Development of machine learning software to quantitatively map telomere induced senescence in tissue sections during aging

Project: Research project

Project Details

Description

PROJECT SUMMARY/ABSTRACT Cellular senescence is a pillar of aging, acting as a key driver of aging and age-related diseases. Telomeres play a major role in cellular senescence. When telomeres become critically short or damaged, they elicit a DNA damage response (DDR) that drives senescence. Our laboratory developed sophisticated methods to detect senescent cells in tissues based on the co-localization between telomeres and the DDR. Furthermore, we recently developed SenoQuant, a software that simplifies the measure of Telomere associated foci (TAF), reducing quantification time from weeks to hours. We now propose to apply emerging technologies such as machine learning and deep learning to map TAF more accurately and robustly in human tissue sections. This will address several challenges inherent to TAF analysis, including nuclei detection, staining artifacts, and quantification time. Furthermore, in collaboration with the Tissue Mapping Centers we will tailor SenoQuant to the analysis of specific human tissues. Finally, we propose to integrate TAF with multiplexed imaging methods such as Imaging Mass Cytometry (IMC), allowing the detection of multiple senescence markers in tissues simultaneously. We anticipate that this technology will greatly advance the spatially-resolved mapping of senescent cells in human tissues and will be a great resource for the aging and cell senescence community.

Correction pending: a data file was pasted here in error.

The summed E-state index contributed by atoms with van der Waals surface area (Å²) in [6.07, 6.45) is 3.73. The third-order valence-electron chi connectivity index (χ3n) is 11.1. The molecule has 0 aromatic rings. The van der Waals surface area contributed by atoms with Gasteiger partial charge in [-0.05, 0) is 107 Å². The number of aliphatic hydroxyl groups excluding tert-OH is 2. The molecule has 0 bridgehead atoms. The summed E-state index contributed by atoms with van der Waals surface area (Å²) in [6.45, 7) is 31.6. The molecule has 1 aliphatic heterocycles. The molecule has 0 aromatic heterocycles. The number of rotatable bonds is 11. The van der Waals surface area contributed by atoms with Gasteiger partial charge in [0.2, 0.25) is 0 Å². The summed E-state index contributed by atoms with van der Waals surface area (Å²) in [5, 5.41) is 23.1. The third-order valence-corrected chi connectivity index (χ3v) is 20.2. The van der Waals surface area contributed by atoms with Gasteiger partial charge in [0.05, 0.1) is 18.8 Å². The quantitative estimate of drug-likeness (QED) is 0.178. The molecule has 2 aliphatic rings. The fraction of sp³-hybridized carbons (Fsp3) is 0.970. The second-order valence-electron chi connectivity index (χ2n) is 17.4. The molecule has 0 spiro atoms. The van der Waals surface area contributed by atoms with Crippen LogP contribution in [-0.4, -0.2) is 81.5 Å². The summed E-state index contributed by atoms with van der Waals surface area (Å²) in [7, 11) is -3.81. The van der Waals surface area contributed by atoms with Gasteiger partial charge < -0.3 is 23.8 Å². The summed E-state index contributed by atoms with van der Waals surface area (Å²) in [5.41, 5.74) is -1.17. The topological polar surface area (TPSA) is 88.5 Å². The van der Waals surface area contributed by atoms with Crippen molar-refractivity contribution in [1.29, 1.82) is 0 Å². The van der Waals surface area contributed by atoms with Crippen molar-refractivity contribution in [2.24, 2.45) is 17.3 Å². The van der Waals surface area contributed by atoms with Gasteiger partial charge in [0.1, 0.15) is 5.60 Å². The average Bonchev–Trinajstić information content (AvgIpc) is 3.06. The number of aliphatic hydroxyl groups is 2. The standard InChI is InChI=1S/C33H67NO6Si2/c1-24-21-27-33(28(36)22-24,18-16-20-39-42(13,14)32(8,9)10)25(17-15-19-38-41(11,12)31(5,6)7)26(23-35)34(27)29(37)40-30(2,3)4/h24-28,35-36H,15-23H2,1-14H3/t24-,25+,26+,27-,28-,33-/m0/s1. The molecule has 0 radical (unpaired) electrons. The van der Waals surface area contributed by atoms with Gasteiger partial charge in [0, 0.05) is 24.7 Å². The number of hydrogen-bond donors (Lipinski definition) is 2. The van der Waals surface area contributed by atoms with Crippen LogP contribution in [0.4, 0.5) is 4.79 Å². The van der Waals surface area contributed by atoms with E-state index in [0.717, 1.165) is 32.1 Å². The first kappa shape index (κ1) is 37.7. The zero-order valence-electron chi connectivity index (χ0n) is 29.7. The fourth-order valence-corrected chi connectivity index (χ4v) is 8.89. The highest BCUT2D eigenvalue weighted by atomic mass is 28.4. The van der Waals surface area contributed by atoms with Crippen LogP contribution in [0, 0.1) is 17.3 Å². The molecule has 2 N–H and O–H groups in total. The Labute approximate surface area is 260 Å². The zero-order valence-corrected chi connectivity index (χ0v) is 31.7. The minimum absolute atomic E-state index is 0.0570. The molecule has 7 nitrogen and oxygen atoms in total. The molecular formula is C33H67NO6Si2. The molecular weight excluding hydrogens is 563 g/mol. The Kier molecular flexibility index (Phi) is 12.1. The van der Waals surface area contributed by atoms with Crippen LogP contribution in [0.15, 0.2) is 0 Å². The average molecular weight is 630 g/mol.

StatusActive
Effective start/end date9/21/218/31/22

Funding

  • National Cancer Institute: $556,500.00

Fingerprint

Explore the research topics touched on by this project. These labels are generated based on the underlying awards/grants. Together they form a unique fingerprint.